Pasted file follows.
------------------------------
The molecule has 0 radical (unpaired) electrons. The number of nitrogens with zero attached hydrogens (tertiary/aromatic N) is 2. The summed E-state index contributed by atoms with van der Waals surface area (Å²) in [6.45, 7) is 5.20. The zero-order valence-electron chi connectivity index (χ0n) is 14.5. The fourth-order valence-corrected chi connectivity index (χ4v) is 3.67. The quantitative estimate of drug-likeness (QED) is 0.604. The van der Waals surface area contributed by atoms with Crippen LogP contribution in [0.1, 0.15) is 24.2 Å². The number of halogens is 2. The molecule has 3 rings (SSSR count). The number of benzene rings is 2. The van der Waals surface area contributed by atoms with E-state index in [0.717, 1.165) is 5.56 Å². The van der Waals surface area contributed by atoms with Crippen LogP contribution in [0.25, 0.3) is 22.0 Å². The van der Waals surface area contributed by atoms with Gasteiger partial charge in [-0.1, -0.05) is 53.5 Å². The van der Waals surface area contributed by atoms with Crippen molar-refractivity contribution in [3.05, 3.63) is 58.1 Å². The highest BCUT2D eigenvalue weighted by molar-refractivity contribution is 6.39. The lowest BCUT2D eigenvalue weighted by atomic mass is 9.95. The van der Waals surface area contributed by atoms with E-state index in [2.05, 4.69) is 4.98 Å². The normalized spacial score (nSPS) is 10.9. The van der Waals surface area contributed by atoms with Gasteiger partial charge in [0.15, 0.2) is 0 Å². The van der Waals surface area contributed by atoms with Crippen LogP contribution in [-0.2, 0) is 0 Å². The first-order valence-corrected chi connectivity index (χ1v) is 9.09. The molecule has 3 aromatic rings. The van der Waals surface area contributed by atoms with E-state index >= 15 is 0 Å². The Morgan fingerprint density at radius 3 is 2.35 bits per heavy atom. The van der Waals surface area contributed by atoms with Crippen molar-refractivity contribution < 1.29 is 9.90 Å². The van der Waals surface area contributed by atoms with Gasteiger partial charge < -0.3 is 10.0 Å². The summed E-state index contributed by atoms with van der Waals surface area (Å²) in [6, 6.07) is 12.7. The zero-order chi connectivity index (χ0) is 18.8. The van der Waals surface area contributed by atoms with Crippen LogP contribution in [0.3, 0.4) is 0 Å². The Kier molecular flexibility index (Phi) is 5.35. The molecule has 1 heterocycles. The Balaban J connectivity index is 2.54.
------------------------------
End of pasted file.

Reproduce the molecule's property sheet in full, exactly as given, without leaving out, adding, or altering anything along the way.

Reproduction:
The molecule has 0 radical (unpaired) electrons. The number of nitrogens with zero attached hydrogens (tertiary/aromatic N) is 2. The summed E-state index contributed by atoms with van der Waals surface area (Å²) in [6.45, 7) is 5.20. The zero-order valence-electron chi connectivity index (χ0n) is 14.5. The fourth-order valence-corrected chi connectivity index (χ4v) is 3.67. The quantitative estimate of drug-likeness (QED) is 0.604. The van der Waals surface area contributed by atoms with Crippen LogP contribution in [0.1, 0.15) is 24.2 Å². The number of halogens is 2. The molecule has 3 rings (SSSR count). The number of benzene rings is 2. The van der Waals surface area contributed by atoms with E-state index in [0.717, 1.165) is 5.56 Å². The van der Waals surface area contributed by atoms with Crippen LogP contribution in [0.25, 0.3) is 22.0 Å². The van der Waals surface area contributed by atoms with Gasteiger partial charge in [-0.1, -0.05) is 53.5 Å². The van der Waals surface area contributed by atoms with Crippen molar-refractivity contribution in [3.05, 3.63) is 58.1 Å². The highest BCUT2D eigenvalue weighted by molar-refractivity contribution is 6.39. The lowest BCUT2D eigenvalue weighted by atomic mass is 9.95. The van der Waals surface area contributed by atoms with E-state index in [2.05, 4.69) is 4.98 Å². The normalized spacial score (nSPS) is 10.9. The van der Waals surface area contributed by atoms with Gasteiger partial charge in [0.15, 0.2) is 0 Å². The van der Waals surface area contributed by atoms with Crippen LogP contribution in [-0.2, 0) is 0 Å². The first-order valence-corrected chi connectivity index (χ1v) is 9.09. The molecule has 3 aromatic rings. The van der Waals surface area contributed by atoms with E-state index >= 15 is 0 Å². The Morgan fingerprint density at radius 3 is 2.35 bits per heavy atom. The van der Waals surface area contributed by atoms with Crippen molar-refractivity contribution < 1.29 is 9.90 Å². The van der Waals surface area contributed by atoms with Gasteiger partial charge < -0.3 is 10.0 Å². The summed E-state index contributed by atoms with van der Waals surface area (Å²) in [6, 6.07) is 12.7. The zero-order chi connectivity index (χ0) is 18.8. The van der Waals surface area contributed by atoms with Crippen LogP contribution in [0.3, 0.4) is 0 Å². The Kier molecular flexibility index (Phi) is 5.35. The molecule has 1 heterocycles. The Balaban J connectivity index is 2.54.